4 Feb 2016

Property Assessments vs. Market Value

Property Assessments vs. Market ValueShort Version:

Do not rely on BC assessment for a value.

Do not rely on a buyer in a private transaction for a value.

Do not rely on your neighbours, friends, or family members for a value.

Do consider a marketing appraisal, but do not rely on it 100%.

Do consider the evaluation by an experienced, active, local Realtor or two, ideally in combination with a marketing appraisal.

Gather professional opinions from people with their feet on the ground and their heads in the game.

Thank you.

Long Version:

Provincial Property Assessment notices have arrived in the mail, giving some homeowners a big smile and a bit more spring in their step (increased property taxes aside), while others wilt and lament at a modest gain or decrease in assessed value.

Hold on, though. Neither party’s emotions are tied to a true market value, and in fact, provincial property assessments can be significantly too high or too low. Values are determined in July of the previous year, and properties are rarely visited in person by provincial appraisers.

For this reason, provincial property assessments should never be relied upon as any sort of relevant indicator of true market value for the purposes of purchase, sale, or financing.

Think of the assessed value instead as something akin to a weather forecast, spanning far larger and more diverse areas than the unique ecosystem that is your neighbourhood, street, and specific property.

With that in mind though, the BC Assessment Authority does offer some useful tools for getting a high-level view of the market. Go to http://evaluebc.bcassessment.ca/ and start typing an address. You’ll get a drop-down window where you can click on the address you want. Here’s what you can find out:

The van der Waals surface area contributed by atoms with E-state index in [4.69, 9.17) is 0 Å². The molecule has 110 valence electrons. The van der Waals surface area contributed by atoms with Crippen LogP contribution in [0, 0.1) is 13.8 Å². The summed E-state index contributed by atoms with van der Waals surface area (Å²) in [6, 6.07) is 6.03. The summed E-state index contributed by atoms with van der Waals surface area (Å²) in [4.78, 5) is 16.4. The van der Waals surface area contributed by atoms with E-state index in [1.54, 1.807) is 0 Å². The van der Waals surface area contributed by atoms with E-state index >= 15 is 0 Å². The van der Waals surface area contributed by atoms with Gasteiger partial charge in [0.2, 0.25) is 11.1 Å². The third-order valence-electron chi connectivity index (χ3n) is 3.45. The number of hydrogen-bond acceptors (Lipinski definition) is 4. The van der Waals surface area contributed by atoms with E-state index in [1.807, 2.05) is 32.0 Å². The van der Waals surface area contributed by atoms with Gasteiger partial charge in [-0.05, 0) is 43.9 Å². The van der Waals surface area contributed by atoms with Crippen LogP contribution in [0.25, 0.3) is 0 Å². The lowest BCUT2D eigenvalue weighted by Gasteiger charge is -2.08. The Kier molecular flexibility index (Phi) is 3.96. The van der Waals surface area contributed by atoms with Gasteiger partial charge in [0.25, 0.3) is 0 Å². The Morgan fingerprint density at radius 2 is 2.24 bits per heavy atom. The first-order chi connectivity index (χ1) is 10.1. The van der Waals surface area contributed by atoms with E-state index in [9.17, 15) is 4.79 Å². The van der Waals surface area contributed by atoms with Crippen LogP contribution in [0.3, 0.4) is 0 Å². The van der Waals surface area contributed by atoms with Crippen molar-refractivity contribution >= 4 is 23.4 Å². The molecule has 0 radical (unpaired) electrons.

Details on one address

These come up on the first screen and include: current and last year’s assessed value; size and rooms; legal description; sales history, and further details if the property is a manufactured home or multifamily building. There’s also an interactive map as well as links to information on neighbouring properties and sample comparative sold properties.

Neighbouring properties

Here you can compare the assessed value of houses in the immediate neighbourhood. Clicking on any property brings up further details.

Sample sold properties

Find comparable properties and see what they sold for and how their sold price compares to their assessed value. This is a great research tool for owners, sellers and buyers.

These tools can be a starting point, but if you’re looking to set a selling price on your own property, always enlist a professional, and ideally in a transactional situation, order an appraisal, which is a much more accurate reflection of current market values. It is timely and reflects value for zoning, renovations and/or other features unique to the property. An appraiser is an educated, licensed, and heavily regulated third party offering an unbiased valuation of the property in question.

What’s my home really worth?

Usually, market value is determined by what a buyer is willing to pay for a home, and what the seller is willing to accept.